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And the Oscar goes to ..

From a visually impaired 22-year-old to a grandfather aged 94, we meet people whose lives have changed through learning

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From a visually impaired 22-year-old to a grandfather aged 94, we meet people whose lives have changed through learning

Scotland's "oscars" for lifelong learning have found a new star, Rosslyn Clusker, a Dunfermline learner.

She was named Champion Learner of 2008 at learndirect scotland's celebration of learning, held in Glasgow yesterday. Rosslyn has had to overcome mental-health problems to battle her way through her studies, and was also named Personal Achiever of 2008.

The annual event, now run by Skills Development Scotland which has absorbed learndirect scotland, showcases the experiences of people whose lives have been changed through learning.

Rosslyn, 26, has completed a number of courses through learn-direct scotland. She feels she would have been unable to deal with her problems, and achieve new skills, without the support and guidance she was given. "Having built up courage to attend the first class," she says, "my life began to change for the better. Through the courses, my confidence grew and grew, along with my trust in people. Through meeting new people and making friends, I realised I wasn't the only person who suffered problems."

Another barrier to learning for Rosslyn was her dyslexia, which she felt was ignored at school. "Things couldn't have been more different at the Parkgate learning centre in Rosyth: they took into account that I was dyslexic, and would do their utmost to give me support and extra guidance when I needed it."

Her tutor, Karen Roxburgh, said: "Rosslyn is so open and frank about her difficulties that she's been an inspiration to others and has helped them confront their problems."

Barriers of a different kind confronted Andrew Biggar, a 94-year-old grandfather from Melrose, who was named Senior Learner of 2008 at the event, which was hosted by broadcaster Shereen Nanjiani. His daughter persuaded him to buy a computer as a relief from caring for his wife, who had Alzheimer's.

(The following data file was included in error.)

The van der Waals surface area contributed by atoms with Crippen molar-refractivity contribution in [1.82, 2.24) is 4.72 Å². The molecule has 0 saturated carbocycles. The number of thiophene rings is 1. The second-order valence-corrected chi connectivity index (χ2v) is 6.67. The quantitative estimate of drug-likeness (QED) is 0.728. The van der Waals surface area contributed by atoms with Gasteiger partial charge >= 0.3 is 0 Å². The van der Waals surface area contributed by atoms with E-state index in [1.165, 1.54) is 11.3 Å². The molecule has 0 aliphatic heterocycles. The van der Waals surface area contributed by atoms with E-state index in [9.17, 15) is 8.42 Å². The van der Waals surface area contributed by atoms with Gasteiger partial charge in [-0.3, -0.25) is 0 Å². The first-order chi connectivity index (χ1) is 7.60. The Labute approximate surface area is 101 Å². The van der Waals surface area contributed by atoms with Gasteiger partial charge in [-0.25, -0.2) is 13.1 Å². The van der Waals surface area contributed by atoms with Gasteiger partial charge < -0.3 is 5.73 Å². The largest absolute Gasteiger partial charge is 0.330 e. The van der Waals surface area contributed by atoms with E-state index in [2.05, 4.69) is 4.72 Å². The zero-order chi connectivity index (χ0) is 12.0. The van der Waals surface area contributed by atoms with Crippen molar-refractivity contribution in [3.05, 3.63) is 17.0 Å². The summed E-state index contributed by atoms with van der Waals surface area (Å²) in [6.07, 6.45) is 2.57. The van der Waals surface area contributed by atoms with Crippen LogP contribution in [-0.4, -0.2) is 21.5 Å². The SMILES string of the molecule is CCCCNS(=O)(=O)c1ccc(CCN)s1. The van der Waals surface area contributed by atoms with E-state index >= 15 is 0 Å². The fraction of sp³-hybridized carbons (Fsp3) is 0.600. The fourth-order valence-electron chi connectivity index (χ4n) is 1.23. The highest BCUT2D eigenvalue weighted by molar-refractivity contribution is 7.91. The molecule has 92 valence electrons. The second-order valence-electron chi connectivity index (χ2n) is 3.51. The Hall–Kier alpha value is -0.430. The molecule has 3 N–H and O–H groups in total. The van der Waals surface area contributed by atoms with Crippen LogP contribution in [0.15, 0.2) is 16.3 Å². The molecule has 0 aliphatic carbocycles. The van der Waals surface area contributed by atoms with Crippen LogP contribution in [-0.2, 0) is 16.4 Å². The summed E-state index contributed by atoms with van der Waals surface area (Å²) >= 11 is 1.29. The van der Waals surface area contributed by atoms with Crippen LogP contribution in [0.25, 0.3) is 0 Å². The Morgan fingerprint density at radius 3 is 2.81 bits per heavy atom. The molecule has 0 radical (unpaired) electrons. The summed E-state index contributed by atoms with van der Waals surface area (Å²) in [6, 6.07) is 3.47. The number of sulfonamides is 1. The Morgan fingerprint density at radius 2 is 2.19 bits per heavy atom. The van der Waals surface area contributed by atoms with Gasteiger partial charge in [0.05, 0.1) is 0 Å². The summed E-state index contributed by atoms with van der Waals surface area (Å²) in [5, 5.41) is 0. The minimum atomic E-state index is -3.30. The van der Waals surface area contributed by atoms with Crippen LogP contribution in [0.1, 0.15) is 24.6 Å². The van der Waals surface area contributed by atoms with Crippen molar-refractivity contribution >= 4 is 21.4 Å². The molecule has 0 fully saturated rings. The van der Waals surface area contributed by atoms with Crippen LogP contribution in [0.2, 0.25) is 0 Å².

By the time his wife went into a residential home, Andrew had become hooked on the computer. He enrolled in a series of classes at his learning centre and went on to another class to develop photography skills. "I cannot claim to have reached the end of the learning curve for either computer skills or digital photography but, by attending these classes, I have extended and improved my skills in both subjects," he said. "They have provided highly valuable `occupational therapy' so that, by engaging in one or the other at home, I find I am never bored or lonely."

An award at the other end of the age spectrum went to Jan Craig from Edinburgh, the Young Learner of 2008. The 22-year-old, who is visually impaired, said she found it difficult to find a college which had the software facilities to read out what was written onscreen. Eventually, she was recommended to the RNIB Scotland employment and learning centre and undertook a work placement in a hotel before enrolling on a computer course.

Job Finder of 2008 is Margaret Gallacher, from Port Glasgow, who got into learning after 18 years as a full-time mother to her four children. She took her first steps attending a First Aid course, moved on to the European Computer Driving Licence and is now a classroom assistant at a primary school in Port Glasgow.

Unemployment was the spur to learning for Chris Kotrys, 24, from Stirling, the Career Changer of the Year. He was made redundant after six years in the construction industry and he is now in the rather different world of work in a removal firm, having picked up training in driving a forklift along the way.

Danny Logue, director of careers at SDS, said: "Many of the people here have overcome personal barriers and have worked hard to get the skills which are so important in today's job market."

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